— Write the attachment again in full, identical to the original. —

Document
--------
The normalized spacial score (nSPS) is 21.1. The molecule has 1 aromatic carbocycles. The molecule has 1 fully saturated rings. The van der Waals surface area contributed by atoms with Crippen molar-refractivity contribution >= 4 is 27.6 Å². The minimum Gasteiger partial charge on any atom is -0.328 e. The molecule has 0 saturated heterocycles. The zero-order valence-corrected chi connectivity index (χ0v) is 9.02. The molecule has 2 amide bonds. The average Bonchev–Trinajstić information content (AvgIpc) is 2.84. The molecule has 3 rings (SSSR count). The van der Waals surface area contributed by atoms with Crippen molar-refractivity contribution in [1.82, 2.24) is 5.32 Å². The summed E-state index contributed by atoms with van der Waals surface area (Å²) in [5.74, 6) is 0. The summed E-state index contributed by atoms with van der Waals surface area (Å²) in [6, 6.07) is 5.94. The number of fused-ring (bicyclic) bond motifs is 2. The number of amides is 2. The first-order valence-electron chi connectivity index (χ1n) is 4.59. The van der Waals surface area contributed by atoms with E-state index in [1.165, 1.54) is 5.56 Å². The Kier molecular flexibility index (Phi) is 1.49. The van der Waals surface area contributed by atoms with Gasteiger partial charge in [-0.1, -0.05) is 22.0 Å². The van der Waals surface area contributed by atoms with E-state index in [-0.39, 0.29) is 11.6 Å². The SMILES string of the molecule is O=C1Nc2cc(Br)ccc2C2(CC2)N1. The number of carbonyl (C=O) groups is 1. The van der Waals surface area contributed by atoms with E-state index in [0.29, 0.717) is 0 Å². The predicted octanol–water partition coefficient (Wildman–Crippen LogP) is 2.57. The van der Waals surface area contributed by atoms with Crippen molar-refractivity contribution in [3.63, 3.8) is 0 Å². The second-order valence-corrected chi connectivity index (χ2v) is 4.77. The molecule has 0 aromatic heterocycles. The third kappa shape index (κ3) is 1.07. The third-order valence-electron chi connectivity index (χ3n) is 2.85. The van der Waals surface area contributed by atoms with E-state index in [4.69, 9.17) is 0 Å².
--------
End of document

The normalized spacial score (nSPS) is 21.1. The molecule has 1 aromatic carbocycles. The molecule has 1 fully saturated rings. The van der Waals surface area contributed by atoms with Crippen molar-refractivity contribution >= 4 is 27.6 Å². The minimum Gasteiger partial charge on any atom is -0.328 e. The molecule has 0 saturated heterocycles. The zero-order valence-corrected chi connectivity index (χ0v) is 9.02. The molecule has 2 amide bonds. The average Bonchev–Trinajstić information content (AvgIpc) is 2.84. The molecule has 3 rings (SSSR count). The van der Waals surface area contributed by atoms with Crippen molar-refractivity contribution in [1.82, 2.24) is 5.32 Å². The summed E-state index contributed by atoms with van der Waals surface area (Å²) in [5.74, 6) is 0. The summed E-state index contributed by atoms with van der Waals surface area (Å²) in [6, 6.07) is 5.94. The number of fused-ring (bicyclic) bond motifs is 2. The number of amides is 2. The first-order valence-electron chi connectivity index (χ1n) is 4.59. The van der Waals surface area contributed by atoms with E-state index in [1.165, 1.54) is 5.56 Å². The Kier molecular flexibility index (Phi) is 1.49. The van der Waals surface area contributed by atoms with Gasteiger partial charge in [-0.1, -0.05) is 22.0 Å². The van der Waals surface area contributed by atoms with E-state index in [-0.39, 0.29) is 11.6 Å². The SMILES string of the molecule is O=C1Nc2cc(Br)ccc2C2(CC2)N1. The number of carbonyl (C=O) groups is 1. The van der Waals surface area contributed by atoms with E-state index in [0.29, 0.717) is 0 Å². The predicted octanol–water partition coefficient (Wildman–Crippen LogP) is 2.57. The van der Waals surface area contributed by atoms with Crippen molar-refractivity contribution in [3.63, 3.8) is 0 Å². The second-order valence-corrected chi connectivity index (χ2v) is 4.77. The molecule has 0 aromatic heterocycles. The third kappa shape index (κ3) is 1.07. The third-order valence-electron chi connectivity index (χ3n) is 2.85. The van der Waals surface area contributed by atoms with E-state index in [4.69, 9.17) is 0 Å².